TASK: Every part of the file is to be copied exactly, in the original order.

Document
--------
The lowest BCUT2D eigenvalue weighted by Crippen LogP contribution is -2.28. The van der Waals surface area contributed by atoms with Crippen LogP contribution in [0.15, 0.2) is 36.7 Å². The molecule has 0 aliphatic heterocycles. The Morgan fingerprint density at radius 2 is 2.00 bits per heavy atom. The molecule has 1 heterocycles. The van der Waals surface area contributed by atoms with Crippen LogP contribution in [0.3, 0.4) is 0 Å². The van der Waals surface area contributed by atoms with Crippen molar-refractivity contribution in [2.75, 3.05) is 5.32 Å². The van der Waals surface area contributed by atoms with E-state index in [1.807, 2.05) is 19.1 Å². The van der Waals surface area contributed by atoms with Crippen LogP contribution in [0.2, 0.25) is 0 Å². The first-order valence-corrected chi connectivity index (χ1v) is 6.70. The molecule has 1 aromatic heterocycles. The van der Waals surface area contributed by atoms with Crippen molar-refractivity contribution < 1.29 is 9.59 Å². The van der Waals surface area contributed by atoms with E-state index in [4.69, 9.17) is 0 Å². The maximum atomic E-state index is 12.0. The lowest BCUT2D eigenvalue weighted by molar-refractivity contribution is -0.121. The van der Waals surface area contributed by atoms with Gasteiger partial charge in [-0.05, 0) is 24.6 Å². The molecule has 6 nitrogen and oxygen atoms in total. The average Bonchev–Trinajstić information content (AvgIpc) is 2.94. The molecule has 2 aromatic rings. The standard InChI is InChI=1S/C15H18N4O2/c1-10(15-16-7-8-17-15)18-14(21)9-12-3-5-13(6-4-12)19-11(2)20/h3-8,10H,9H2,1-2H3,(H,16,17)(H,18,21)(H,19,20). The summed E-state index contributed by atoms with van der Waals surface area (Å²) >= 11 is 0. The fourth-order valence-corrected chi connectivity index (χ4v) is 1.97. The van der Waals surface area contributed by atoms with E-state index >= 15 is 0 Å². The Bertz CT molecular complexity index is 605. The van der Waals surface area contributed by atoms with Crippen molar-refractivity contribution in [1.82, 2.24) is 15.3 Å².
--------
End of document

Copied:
The lowest BCUT2D eigenvalue weighted by Crippen LogP contribution is -2.28. The van der Waals surface area contributed by atoms with Crippen LogP contribution in [0.15, 0.2) is 36.7 Å². The molecule has 0 aliphatic heterocycles. The Morgan fingerprint density at radius 2 is 2.00 bits per heavy atom. The molecule has 1 heterocycles. The van der Waals surface area contributed by atoms with Crippen LogP contribution in [0.3, 0.4) is 0 Å². The van der Waals surface area contributed by atoms with Crippen molar-refractivity contribution in [2.75, 3.05) is 5.32 Å². The van der Waals surface area contributed by atoms with E-state index in [1.807, 2.05) is 19.1 Å². The van der Waals surface area contributed by atoms with Crippen LogP contribution in [0.2, 0.25) is 0 Å². The first-order valence-corrected chi connectivity index (χ1v) is 6.70. The molecule has 1 aromatic heterocycles. The van der Waals surface area contributed by atoms with Crippen molar-refractivity contribution < 1.29 is 9.59 Å². The van der Waals surface area contributed by atoms with E-state index in [4.69, 9.17) is 0 Å². The maximum atomic E-state index is 12.0. The lowest BCUT2D eigenvalue weighted by molar-refractivity contribution is -0.121. The van der Waals surface area contributed by atoms with Gasteiger partial charge in [-0.05, 0) is 24.6 Å². The molecule has 6 nitrogen and oxygen atoms in total. The average Bonchev–Trinajstić information content (AvgIpc) is 2.94. The molecule has 2 aromatic rings. The standard InChI is InChI=1S/C15H18N4O2/c1-10(15-16-7-8-17-15)18-14(21)9-12-3-5-13(6-4-12)19-11(2)20/h3-8,10H,9H2,1-2H3,(H,16,17)(H,18,21)(H,19,20). The summed E-state index contributed by atoms with van der Waals surface area (Å²) >= 11 is 0. The fourth-order valence-corrected chi connectivity index (χ4v) is 1.97. The van der Waals surface area contributed by atoms with E-state index >= 15 is 0 Å². The Bertz CT molecular complexity index is 605. The van der Waals surface area contributed by atoms with Crippen molar-refractivity contribution in [1.82, 2.24) is 15.3 Å².